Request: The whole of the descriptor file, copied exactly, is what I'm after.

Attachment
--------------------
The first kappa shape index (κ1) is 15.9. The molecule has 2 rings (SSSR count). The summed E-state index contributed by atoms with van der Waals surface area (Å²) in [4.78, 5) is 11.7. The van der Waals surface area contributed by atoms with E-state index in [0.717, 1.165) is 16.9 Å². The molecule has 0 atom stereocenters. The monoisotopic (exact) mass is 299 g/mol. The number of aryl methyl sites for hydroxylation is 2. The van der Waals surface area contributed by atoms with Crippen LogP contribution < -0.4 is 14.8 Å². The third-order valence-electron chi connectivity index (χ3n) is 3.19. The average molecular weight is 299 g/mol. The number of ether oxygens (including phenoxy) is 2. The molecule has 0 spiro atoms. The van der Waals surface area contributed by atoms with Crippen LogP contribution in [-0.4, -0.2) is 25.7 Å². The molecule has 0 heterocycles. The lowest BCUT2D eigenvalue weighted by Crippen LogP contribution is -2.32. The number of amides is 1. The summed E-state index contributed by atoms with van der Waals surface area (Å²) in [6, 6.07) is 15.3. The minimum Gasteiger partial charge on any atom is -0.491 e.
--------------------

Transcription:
The first kappa shape index (κ1) is 15.9. The molecule has 2 rings (SSSR count). The summed E-state index contributed by atoms with van der Waals surface area (Å²) in [4.78, 5) is 11.7. The van der Waals surface area contributed by atoms with E-state index in [0.717, 1.165) is 16.9 Å². The molecule has 0 atom stereocenters. The monoisotopic (exact) mass is 299 g/mol. The number of aryl methyl sites for hydroxylation is 2. The van der Waals surface area contributed by atoms with Crippen LogP contribution < -0.4 is 14.8 Å². The third-order valence-electron chi connectivity index (χ3n) is 3.19. The average molecular weight is 299 g/mol. The number of ether oxygens (including phenoxy) is 2. The molecule has 0 spiro atoms. The van der Waals surface area contributed by atoms with Crippen LogP contribution in [-0.4, -0.2) is 25.7 Å². The molecule has 0 heterocycles. The lowest BCUT2D eigenvalue weighted by Crippen LogP contribution is -2.32. The number of amides is 1. The summed E-state index contributed by atoms with van der Waals surface area (Å²) in [6, 6.07) is 15.3. The minimum Gasteiger partial charge on any atom is -0.491 e.